The Due Process Clause protects prisoners from being deprived of property without due process of law, Wolff v. McDonnell, 418 U.S. 539, 556 (1974), and prisoners have a protected interest in their personal property, Hansen v. May, 502 F.2d 728, 730 (9th Cir. 1974). However, while an authorized, intentional deprivation of property is actionable under the Due Process Clause, Hudson v. Palmer, 468 U.S. 517, 532 n.13 (1984) (citing Logan v. Zimmerman Brush Co., 455 U.S. 422, 435-36 (1982)); Quick v. Jones, 754 F.2d 1521, 1524 (9th Cir. 1985), neither negligent nor unauthorized intentional deprivations of property by a state employee "constitute a violation of the procedural requirements of the Due Process Clause of the Fourteenth Amendment if a meaningful post-deprivation remedy for the loss is available," Hudson, 468 U.S. at 533.

California Law provides an adequate post-deprivation remedy for any property deprivations. See Cal. Gov't Code §§ 895; Barnett v. Centoni, 31 F.3d 813, 816-17 (9th Cir. 1994). California's Tort Claims Act requires that a tort claim against a public entity or its employees be presented to the California Victim Compensation and Government Claims Board, formerly known as the State Board of Control, no more than six months after the cause of action accrues. Cal. Gov't Code §§ 905.2, 910, 911.2, 945.4, 950-950.2 (West 2006). Presentation of a written claim, and action on or rejection of the claim, are conditions precedent to suit. State v. Superior Court of Kings County (Bodde), 90 P.3d 116, 123 (2004); Mangold v. California Pub. Utils. Comm'n, 67 F.3d 1470, 1477 (9th Cir. 1995). To state a tort claim against a public employee, a plaintiff must allege compliance with the Tort Claims Act. State v. Superior Court, 90 P.3d at 123; Mangold, 67 F.3d at 1477; Karim-Panahi v. Los Angeles Police Dept., 839 F.2d 621, 627 (9th Cir. 1988).

D. Personal Participation of Defendants

Under section 1983, Plaintiff must demonstrate that each defendant personally participated in the deprivation of his rights. Jones v. Williams, 297 F.3d 930, 934 (9th Cir. 2002). The Supreme Court recently emphasized that the term "supervisory liability," loosely and commonly used by both courts and litigants alike, is a misnomer. Iqbal, 129 S.Ct. at 1949. "Government officials may not be held liable for the unconstitutional conduct of their subordinates under a theory of respondeat superior." Id. at 1948. Rather, each government official, regardless of his or her title, is only liable for his or her own misconduct, and therefore, Plaintiff must demonstrate that each defendant, through his or her own individual actions, violated Plaintiff's constitutional rights. Id. at 1948-49.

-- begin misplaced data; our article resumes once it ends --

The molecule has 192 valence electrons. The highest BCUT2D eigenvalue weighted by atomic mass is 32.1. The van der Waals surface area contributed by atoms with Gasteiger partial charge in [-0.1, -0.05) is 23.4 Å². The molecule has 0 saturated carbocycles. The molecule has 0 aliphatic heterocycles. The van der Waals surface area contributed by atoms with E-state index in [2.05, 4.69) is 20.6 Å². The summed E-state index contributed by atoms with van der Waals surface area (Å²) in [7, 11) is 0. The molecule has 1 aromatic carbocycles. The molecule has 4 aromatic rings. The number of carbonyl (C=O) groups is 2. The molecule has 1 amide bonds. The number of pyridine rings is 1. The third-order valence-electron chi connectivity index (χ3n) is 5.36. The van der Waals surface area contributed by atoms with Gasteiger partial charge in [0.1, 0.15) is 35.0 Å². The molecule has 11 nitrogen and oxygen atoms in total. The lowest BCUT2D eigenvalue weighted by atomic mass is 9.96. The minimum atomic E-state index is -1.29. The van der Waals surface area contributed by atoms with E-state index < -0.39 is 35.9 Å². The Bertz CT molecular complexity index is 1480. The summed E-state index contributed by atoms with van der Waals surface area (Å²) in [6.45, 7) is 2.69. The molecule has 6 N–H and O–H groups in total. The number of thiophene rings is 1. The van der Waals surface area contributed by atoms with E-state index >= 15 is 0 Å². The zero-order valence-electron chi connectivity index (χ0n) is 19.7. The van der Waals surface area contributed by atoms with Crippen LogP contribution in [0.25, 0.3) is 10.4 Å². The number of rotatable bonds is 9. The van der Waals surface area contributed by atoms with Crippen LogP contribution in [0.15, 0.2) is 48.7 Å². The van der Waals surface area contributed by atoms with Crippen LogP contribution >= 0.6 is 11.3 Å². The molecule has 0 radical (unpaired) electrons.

In this action, Plaintiff has not alleged facts demonstrating that any named personally acted to violate his rights. In fact, Plaintiff does name any individual in his statement of the case. Plaintiff shall be given the opportunity to file an amended complaint curing the deficiencies described by the Court in this order.

V. CONCLUSION AND ORDER

The Court finds that Plaintiff's Complaint fails to state any claims upon which relief may be granted under section 1983 against any of the named defendants. Having notified Plaintiff of the deficiencies in his Complaint, the Court will provide him with time to file an amended complaint to address these deficiencies. See Noll v. Carlson, 809 F.2d 1446, 1448-49 (9th Cir. 1987).

In his amended complaint, Plaintiff must demonstrate that the alleged incident resulted in a deprivation of his constitutional rights. Iqbal, 129 S.Ct. at 1948-49. Plaintiff must set forth "sufficient factual matter . . . to 'state a claim that is plausible on its face.'" Iqbal, 129 S.Ct. at 1949 (quoting Twombly, 550 U.S. at 555). Plaintiff must also demonstrate that each defendant personally participated in the deprivation of his rights. Jones, 297 F.3d at 934.

Plaintiff should note that although he has been given the opportunity to amend, it is not for the purposes of adding new defendants or claims. Plaintiff should focus the amended complaint on claims and defendants only relating to issues surrounding the surgeries he allegedly needs and the confiscation of his wheel chair, glasses, and boots.

Finally, Plaintiff is advised that Local Rule 220 requires that an amended complaint be complete in itself without reference to any prior pleading. As a general rule, an amended complaint supersedes the original complaint. See Loux v. Rhay, 375 F.2d 55, 57 (9th Cir. 1967). Once an amended complaint is filed, the original complaint no longer serves any function in the case. Therefore, in an amended complaint, as in an original complaint, each claim and the involvement of each defendant must be sufficiently alleged. The amended complaint should be clearly and boldly titled "First Amended Complaint," refer to the appropriate case number, and be an original signed under penalty of perjury.

Based on the foregoing, it is HEREBY ORDERED that:

1. Plaintiff's complaint is dismissed for failure to state a claim, with leave to file an amended complaint within thirty (30) days from the date of service of this order;

2. Plaintiff shall caption the amended complaint "First Amended Complaint" and refer to the case number 1:11-cv-851-LJO-GBC (PC); and

3. If Plaintiff fails to comply with this order, this action will be dismissed for failure to state a claim upon which relief may be granted.

IT IS SO ORDERED.

UNITED STATES MAGISTRATE JUDGE

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20111006

© 1992-2011 VersusLaw Inc.